Chris J Powell

OS Sunday – Smoothing Out the Rough Edges

Each night before bed I plug in the headphones and try to learn a little something about the Tech World by listening to some at times very interesting Pod Casts.  This week on Linux for the Rest of Us was talking about Sonar Linux and I was re-introduced to Arch Linux in a new way.  You see, while Arch has always been one of those versions of Linux that is easy to use…it has suffered real problem with the installation.  You see, every time that I have tried to install it, the 3 hour ordeal would start to cause convulsions and I would typically quit and move on…but according to the podcast, Manjaro Linux takes care of all of that..in a big way…so I figured I would give it a try and see how things went.

Manjaro-Linux-300x119

There were plenty of options to choose from when looking at Manjaro, there are ISOs for XFCE, KDE, OpenBox even a Minimal Net Version but I chose the KDE version mainly because I figured I would try to conquer two of my dislikes about Linux in one fell swoop…so I dove right in!

I configured my trusty Oracle Virtual Box with 4 GB of RAM and gave the 1.56 GB ISO 20 GB of space to play in…so see how things went.  Right out of the box I noticed something very new and rather exciting…the ISO boots to a Live Image…I was seeing Arch Linux in its native environment really for the first time.  When I clicked on the Install Manjaro Icon…I was greeted by the hated Blue Screen of Frustration that had stymied nearly every attempt at using Arch in the past but while there were far more clicks than with an Ubuntu Install (or nearly every other version of Linux I have reviewed in the past two years) but to my amazement, the makers of Manjaro have also created a lovely Graphical Installation that cuts the number of clicks down exponentially…even if it doesn’t speed up things much beyond the 25 minutes for the full install.

At the end of the largely painless process what I had was a very elegant desktop that instantly felt familiar.  Sure it was KDE with its individual quirks and the strange need to have “K” in front of every default program…but everything was there, live and in technicolor.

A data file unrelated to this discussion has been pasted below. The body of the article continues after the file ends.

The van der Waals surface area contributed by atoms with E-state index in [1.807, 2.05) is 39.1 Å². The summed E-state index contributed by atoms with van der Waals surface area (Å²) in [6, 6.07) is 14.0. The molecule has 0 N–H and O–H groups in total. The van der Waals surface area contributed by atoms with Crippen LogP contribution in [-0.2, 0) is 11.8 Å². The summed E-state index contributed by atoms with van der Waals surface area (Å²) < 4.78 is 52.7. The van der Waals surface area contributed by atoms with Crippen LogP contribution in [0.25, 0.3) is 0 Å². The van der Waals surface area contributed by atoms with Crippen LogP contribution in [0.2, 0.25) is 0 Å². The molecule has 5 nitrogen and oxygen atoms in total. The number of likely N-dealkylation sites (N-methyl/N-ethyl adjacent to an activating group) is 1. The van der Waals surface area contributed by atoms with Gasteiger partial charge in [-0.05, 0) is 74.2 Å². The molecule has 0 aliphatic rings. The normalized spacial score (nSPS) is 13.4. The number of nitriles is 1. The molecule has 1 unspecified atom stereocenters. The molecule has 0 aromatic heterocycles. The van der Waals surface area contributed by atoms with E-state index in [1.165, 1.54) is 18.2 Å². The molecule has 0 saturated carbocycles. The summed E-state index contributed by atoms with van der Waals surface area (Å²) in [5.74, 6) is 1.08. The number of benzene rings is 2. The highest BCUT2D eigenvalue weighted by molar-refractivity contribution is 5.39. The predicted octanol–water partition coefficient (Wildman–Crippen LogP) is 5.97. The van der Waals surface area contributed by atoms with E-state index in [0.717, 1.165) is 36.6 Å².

I was impressed with the completeness of the the Operating System right out of the box.

Internet:

  • Blogilio – Blogging Client
  • Konquorer – Browser
  • Kmail – Email
  • Kopete – IM Client
  • Ktorrent – Torrent Downloader

Office: 

  • LibreOffice – Office Applications
  • KOrganizer – Calendar Application
  • Okular – Document Reader

Multimedia:

  • Amarok – Music Player
  • K3b – Media Burner
  • VLC – Video Player

Graphics:

  • the GIMP – Photoshop Clone
  • Simple Scan

One thing that impressed me about the default programs was the tight integration with KDE and the Widgets that can be placed on the desktop.  Everything from Calculators to Reminder Apps to Time Trackers and Note Takers…this would be handy for those looking to be a productive as possible.

ManjaroKDE-300x223

While the overall number and quality of programs included  with the OS were solid and left little to the need to round out the applications for a typical novice user…I am not a novice user and over the years have developed a need to have certain programs at my disposal regardless of what OS I am using…so off to the nether regions of PACMAN to see if I could get that beast to play nice.

To my surprise…the developers at Manjaro put more than lipstick on the pig that is PACMAN and with the use of Octopi I was able to easily finalize the configuration of the system and tweaked things just right for me grabbing things like Chromium (Open Source Chrome Browser), Inkscape, gStreamer Good, Bad and Ugly Plugins and a host of others without any problem or issues…this was a welcome change from past experiences and made the entire process very enjoyable…so much so that I went out and grabbed the XFCE version of Manjaro to muck about with and was even more impressed with this (the lighter desktop is something that I enjoy and while the programs included are less varied, I was actually able to make use of the Octopi Package Manager to configure the setup equally well and built what I would consider a solid OS in less than 45 minutes beginning to end.

Would I continue to use this…maybe.  Is it as good as Ubuntu…that is debatable…it is fast, it is stable and it does give users many choices…but as far as being the right feel…I am and will always be a Gnome User…and the setting up of a Gnome Environment from KDE or XFCE is always problematic so for now…I will stick with Ubuntu.

Cheers,

Krispy

 

 

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